Extreme Amazon

Juruena River, Mato Grosso state. Photo: Adriano Gambarini

Adriano Gambarini

I haven’t started today traveling through the Amazon. It’s been almost three decades of travel through all the States of the Legal Amazon. And over the last fifteen years I’ve documented an average of three major expeditions a year, where the logistics involved hours of single-engine airplanes, helicopters, flying boats, small canoes, long walks, makeshift camps and lots, lots of patience. Some trips mark more than others, physically or psychologically.

There, there is no time for maybe. Strong place, where everything is exponentially extreme. And even for those who are used to it, the intensity of the routine is sapping energy, creating wounds, dampening the mood. I stopped counting the time I was immersed in the forest, holed up in camps, bathing in dark streams, seeing the sun only through the small clearings of falling trees. With wet feet and clothes on, which could not dry. Facing hordes of bees and so many insects, which lick your sweat and your eyes, sting you if molested. Hundreds of them, without respite. Only the dead of night brings their absence. I saw caboclos fall from fever, in the coming and going of malaria, and so many others who returned from the trails, silently took their ‘ranch’ of beans, jerked beef and flour, and looked for some corner to feed the punished body. Conversations diminish as time passes; sign of inertia, of physical and mental fatigue. They say the forest is claustrophobic. And it is. The light is low, the humidity is high, the height of the trees is extreme. The feeling that we are being watched is constant.

At the same time, it is fantastically mysterious, free from concepts of right or wrong, good or evil. And only those who can see the beauty hidden beyond their centuries-old trunks realize that the monsters are in the imagination. Everything follows its natural rhythm, and for that, it is necessary to understand this movement.

At the end of the day, the curupira is a friend, and he gives his advice: “Don’t be distracted, don’t act unsafely, don’t hesitate. Be prudent”. Because the surucucu is there, camouflaged, and only a trained eye can see it. The tatuquira mosquitoes are also there; a subtle sting and maybe you’ll realize that it’s landed on your skin, and all you can do is hope that that little insect doesn’t transmit leishmaniasis. “Leshi” for intimates. The invisible forms of life capable of making us sick may be there, in the waters of the streams.

But there is also the graceful flight of the macaws, the shaking of the branches by the rowdy groups of spider monkeys, the shy songs of the birds that cannot be seen, but are there, camouflaged by the natural order of survival. The imposing cry of howler monkeys. The curious irara jumping on the logs is also there, and the delicious sensation of realizing that that agitated animal may never have seen a man. The trail of cats, big and small, the light lizards. The graceful photogenicity of the multicolored frogs is also there, among the dry leaves of the great forest’s fertile soil.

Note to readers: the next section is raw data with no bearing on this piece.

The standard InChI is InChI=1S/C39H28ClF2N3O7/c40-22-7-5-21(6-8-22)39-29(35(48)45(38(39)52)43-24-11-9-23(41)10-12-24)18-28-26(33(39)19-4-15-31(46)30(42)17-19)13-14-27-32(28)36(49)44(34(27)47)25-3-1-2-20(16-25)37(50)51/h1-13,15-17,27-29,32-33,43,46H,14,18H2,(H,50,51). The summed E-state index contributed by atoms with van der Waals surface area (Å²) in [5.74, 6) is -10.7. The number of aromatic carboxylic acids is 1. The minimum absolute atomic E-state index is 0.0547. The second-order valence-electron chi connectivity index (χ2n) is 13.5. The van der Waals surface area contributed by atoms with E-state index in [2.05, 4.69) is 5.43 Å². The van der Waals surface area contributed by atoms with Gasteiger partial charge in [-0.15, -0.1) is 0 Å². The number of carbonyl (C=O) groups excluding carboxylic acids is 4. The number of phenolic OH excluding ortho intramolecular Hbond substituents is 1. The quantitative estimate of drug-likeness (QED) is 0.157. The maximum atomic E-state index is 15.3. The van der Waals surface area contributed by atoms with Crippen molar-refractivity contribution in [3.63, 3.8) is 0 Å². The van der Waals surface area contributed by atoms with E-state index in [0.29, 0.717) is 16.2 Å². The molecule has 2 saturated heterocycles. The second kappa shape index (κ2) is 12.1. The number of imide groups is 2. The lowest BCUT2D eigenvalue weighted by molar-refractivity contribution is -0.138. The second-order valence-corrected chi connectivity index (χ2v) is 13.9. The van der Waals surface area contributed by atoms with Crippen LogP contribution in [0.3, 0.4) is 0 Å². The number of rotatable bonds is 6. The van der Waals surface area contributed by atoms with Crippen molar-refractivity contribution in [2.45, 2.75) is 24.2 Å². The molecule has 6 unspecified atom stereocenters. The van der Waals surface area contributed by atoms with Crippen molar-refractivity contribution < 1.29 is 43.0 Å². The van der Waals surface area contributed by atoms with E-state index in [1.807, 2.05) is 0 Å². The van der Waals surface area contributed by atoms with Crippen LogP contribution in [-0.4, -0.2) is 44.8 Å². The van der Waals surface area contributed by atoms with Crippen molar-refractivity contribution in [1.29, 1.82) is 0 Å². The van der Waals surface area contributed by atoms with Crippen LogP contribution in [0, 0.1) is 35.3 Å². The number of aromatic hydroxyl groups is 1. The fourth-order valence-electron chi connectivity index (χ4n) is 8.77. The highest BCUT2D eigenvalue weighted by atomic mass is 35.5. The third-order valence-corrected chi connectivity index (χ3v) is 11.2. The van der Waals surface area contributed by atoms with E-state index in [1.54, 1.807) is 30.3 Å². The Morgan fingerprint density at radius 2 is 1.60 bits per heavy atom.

The memorable sunrise over the stone slab, a remnant of a savannah that once dominated the Amazon — is also there.

There is the majesty of the chestnut trees, which allows their hard urchins to fall and reminds us of the unbridled desire to eat their seeds. Our machete blows expose the delicious chestnuts, whose shell we open with our teeth (and may my dentist brother not condemn me!), to gnaw fervently like the best of delicacies.

It is there, floating like the mist of a cold dawn, the wisdom of the native peoples who know every corner of that sacred forest like their own soul. Indigenous people who live there like their ancestors, or who had to adapt, understand the dynamics of whites to make themselves visible in a world tragically constructed from a binary order: good or bad, colonized or colonizer. Before the forest, we are just a single species. Let’s adapt, or the order of evolution decides. There is all the harmony of those who believe they are in this world for a greater good.

But there is also the greed of those who don’t look to the future, and oblivious to any common sense, insist on laying down that sea of ​​trees. Burn them to the last leaf. After all, their narrow ignorance makes them believe that extracting natural goods gives them more profit than managing them. But they ignore that there is no future. And the uncertain future will be for their heirs.

Blessed are those who, however, are there with their ideological gestures of those who perceive the value of life, of plants and animals, of the forest people; secular residents or passing visitors, but who know the strength of those waters, the importance and complicity of the shadows defining shapes, in synergy with the rays of sun that illuminate their paths.

Blessed are those who have a story to tell. And earth traces to follow.


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